Honorary awards

Dr Herbert Cole Coombs

The degree of Doctor of Laws (honoris causa) was conferred upon Dr Herbert Cole Coombs by the Chancellor Sir Charles George McDonald KCMG KSG on 27 March 1969.

Dr Herbert Cole Coombs

Dr Herbert Cole Coombs, photo G3_224_0484, University of Sydney Archives.

Dr Herbert Coombs with the Chancellor, Vice-Chancellor and Deputy Chancellor.

From left: Chancellor Sir Charles George McDonald KCMG KSG, Dr Coombs, Vice-Chancellor Professor Bruce Williams and Deputy Chancellor the Reverend Bertram Russell Wyllie, photo, copyright National Archives of Australia: M2153, 16.

Citation

Presented by the Vice-Chancellor and Priricipal, Professor B R Williams:

Mr Chancellor, we honour today Herbert Cole Coombs - a man who has made an outstanding contribution to the economic, cultural and academic life of Australia.

Dr Coombs is widely known by his nickname which has stuck to him since schooldays. "A nugget", he once explained, "is a small and irregularly shaped piece of metal." The Penguin Dictionary, however, defines a nugget as a rough lump of native gold; and,
the roughness apart, that is more suitably descriptive of him. He was head of our central bank for nineteen years. There he was able to give substance to his vision, given form in his years as Director General of Postwar Reconstruction, of a new type of controlled economy which would ensure full employment and growth in the interest of the people of Australia. This controlled economy, with central banking complementing fiscal policy, was not evolved without strong opposition from some of the controlled, but, by firmness, tact, clarity of mind, and personal integrity, he succeeded. When he retired to start another career, his eminence as a central banker was recognised throughout the world.

He has made equally great contributions to our cultural life. He helped to launch and nurture the Elizabethan Theatre Trust and was its Chairman. He was Director of the Australian Ballet Foundation. He gave great encouragement to the plastic arts. His appointment as Chairman of the new Australian Council for the Arts had a rare touch of inevitability. He was appointed Chairman of the Council for Aboriginal Affairs at the same time, an appointment which reflected his abiding concern for the underprivileged; a concern which he also showed for poor countries in our region while he was Governor of the Reserve Bank.

Despite the cares of his Bank, his Ballet and his Theatre Trust, he devoted considerable time and thought to the ANU. He was one of its founders, and has served on its Council from the beginning. As Pro-Chancellor in the period when ANU Chancellors resided in Britain, he was the effective head of the University even before he succeeded Lord Florey as Chancellor.

The child is father of the man. At the University of Western Australia, Coombs was President of the Guild of Undergraduates. He was, I gather, a student activist who, among other things, agitated for the reform of Senate. Senate rejected his proposal that the President of the Guild should be an ex officio member of Senate, but invited him to attend its meetings, as an experiment. The historian of the University reports that he conducted himself with decorum and that at his last Senate meeting, before departing to the University of London to write a doctoral dissertation on central banking, there was a cordial exchange of courtesies.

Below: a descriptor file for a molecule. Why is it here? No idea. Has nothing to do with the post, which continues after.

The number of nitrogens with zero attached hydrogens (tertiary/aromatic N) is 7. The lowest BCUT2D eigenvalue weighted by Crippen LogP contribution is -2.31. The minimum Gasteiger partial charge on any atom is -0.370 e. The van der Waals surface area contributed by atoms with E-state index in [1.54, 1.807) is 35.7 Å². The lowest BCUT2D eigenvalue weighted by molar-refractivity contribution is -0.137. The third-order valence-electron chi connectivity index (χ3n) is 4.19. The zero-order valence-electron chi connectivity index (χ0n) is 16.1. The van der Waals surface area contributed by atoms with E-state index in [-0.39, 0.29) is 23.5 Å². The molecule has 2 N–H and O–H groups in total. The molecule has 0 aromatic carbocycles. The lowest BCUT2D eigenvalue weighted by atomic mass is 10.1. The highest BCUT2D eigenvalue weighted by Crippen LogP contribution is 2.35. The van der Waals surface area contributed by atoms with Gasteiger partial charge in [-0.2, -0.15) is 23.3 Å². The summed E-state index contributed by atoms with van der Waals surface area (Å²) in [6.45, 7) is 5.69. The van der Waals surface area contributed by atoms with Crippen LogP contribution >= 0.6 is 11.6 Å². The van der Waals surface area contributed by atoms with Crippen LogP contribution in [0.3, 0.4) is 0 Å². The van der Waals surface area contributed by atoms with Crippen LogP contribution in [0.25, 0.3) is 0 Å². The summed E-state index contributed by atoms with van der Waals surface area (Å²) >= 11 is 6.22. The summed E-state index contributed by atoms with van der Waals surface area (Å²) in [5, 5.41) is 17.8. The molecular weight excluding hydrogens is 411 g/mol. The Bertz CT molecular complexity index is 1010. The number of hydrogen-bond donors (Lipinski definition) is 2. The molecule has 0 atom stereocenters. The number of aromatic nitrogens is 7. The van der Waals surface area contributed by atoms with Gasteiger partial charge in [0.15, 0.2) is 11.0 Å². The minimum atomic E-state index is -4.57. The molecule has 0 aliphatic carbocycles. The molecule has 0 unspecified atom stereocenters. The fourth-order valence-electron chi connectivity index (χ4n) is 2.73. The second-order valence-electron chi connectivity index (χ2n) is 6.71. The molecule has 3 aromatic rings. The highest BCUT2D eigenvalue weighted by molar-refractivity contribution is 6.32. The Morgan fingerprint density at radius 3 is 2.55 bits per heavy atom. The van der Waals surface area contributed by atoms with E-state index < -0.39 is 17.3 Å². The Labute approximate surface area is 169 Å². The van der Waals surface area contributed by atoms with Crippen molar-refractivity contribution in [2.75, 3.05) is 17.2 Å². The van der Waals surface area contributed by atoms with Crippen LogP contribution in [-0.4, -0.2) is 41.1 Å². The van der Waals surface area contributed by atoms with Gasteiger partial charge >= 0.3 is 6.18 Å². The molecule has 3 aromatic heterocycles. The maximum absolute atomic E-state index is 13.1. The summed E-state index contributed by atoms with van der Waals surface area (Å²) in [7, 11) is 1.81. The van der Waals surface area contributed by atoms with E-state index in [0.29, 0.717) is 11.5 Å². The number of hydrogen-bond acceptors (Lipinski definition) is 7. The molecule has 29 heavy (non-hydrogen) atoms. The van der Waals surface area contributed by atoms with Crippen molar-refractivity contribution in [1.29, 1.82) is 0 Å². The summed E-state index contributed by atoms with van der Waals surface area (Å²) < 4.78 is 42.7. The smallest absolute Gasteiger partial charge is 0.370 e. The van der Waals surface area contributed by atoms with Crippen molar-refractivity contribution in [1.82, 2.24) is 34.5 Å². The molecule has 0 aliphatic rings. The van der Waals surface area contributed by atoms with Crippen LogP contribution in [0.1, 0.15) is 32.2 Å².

Characteristically, he was not a typical student activist. In his retiring address to the Guild he expressed the view that "the public, the Senate and even the students themselves were taking the students too seriously", and he counselled a sense of humour "to give a proper balance".

It was no surprise that when he was installed recently as Chancellor of the ANU he chose to address the assembly on the reasons for student unrest in various parts of the world; nor that he reached these two conclusions - the first, that membership of a university should, for a student, be a relationship with persons, and not just a course of instruction or a programme of research; the second, that although a university should provide knowledge of the social processes of the community and train men and women to conduct them, it should equally cultivate such a degree of detachment from society as enabled it to question its unstated assumptions and its conventional wisdom. "Let us", he said splendidly, "give our students the chance to know that the world of learning and of intellectual endeavour is a joyous place, and a source of abiding content. Above all, let us remember that the University can, by taking thought, fulfil its obligations to the society which supports it, but yet stand sufficiently outside it to see it clearly and to see it whole."

Mr Chancellor, I present to you for the award of the degree of Doctor of Laws (honoris causa), Herbert Cole Coombs.

From The Gazette, May 1969